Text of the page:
I've been a movie enthusiast my whole life and been writing movie reviews for over 15 years.
Kitty Percy and Charlotte Colbert.
The new witch and swamp-centered horror movie She Will, contains so much fog, there might be times when you won’t be able to see what ___
___but that’s okay just so long as you remember what I just told you because it will definitely save your life later on.
My friend Paul didn’t heed my warning and now he’s dead. I’m not gloating another person’s death, but if there’s a word that’s a level below gloating, like lightly reveling that you were correct but still kind of sad your friend died even though friend is a strong word. Let’s just say we knew each other and were very cordial.
Now that you’ve seen Thor Love and Thunder and Uneven Pacing more times that you’d care to admit, perhaps you’d like to change gears and travel to the Scottish Highlands where people do things with sheep you wouldn’t believe and I would get flagged if I wrote it down during a movie review because that’s not really appropriate.
She Will opens with a once famous but now aging actress Veronica Ghent (Gretel and Hansel, last February’s awful Texas Chainsaw Massacre sequel). You may remember her from that one film you saw her in a long time ago and maybe a couple of things she did on television, but there are times when you’ve wondered if she died sometime in the 2000s and then you realize that she’s still alive but now relegated to mattress commercials and playing Adam Sandler’s inappropriate aunt in a Netflix movie you would never see.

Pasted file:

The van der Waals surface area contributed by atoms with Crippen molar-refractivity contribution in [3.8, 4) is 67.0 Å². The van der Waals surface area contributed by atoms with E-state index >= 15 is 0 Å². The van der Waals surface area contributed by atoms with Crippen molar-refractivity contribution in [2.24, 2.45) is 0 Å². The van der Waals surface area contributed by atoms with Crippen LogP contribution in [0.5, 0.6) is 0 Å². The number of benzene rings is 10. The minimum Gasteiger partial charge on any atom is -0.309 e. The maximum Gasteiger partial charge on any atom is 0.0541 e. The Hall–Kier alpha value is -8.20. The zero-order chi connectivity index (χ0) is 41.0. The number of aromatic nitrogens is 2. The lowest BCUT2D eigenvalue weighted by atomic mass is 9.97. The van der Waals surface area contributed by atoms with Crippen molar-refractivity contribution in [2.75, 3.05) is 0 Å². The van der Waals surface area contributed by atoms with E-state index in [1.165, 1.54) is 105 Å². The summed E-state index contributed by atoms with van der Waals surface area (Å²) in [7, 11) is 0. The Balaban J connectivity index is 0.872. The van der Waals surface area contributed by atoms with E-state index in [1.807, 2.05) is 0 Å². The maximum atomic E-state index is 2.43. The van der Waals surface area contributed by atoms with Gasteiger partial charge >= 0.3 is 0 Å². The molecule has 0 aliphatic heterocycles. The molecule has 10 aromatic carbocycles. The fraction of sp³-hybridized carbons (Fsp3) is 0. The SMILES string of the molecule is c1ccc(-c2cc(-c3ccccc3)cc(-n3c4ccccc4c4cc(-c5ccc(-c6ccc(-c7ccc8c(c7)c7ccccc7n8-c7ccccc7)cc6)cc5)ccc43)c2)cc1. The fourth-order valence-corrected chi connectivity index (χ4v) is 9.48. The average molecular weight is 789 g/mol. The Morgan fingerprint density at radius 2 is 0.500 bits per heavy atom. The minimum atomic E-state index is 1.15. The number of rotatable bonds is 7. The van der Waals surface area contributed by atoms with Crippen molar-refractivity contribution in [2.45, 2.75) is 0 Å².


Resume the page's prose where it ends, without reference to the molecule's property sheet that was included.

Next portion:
And by the way, Veronica’s costar in that one famous movie, the estimable British director Eric Hathbourne (just the name sounds douchey) is about to be knighted and the remake to their very famous movie is now being cast. But without Veronica.
If you remember, Eric Hathbourne was decades older than Veronica back in the day and there were rumors he might have been inappropriate with her when she was teenager but that’s probably just lies because Eric Hathbourne would never be a cad like that.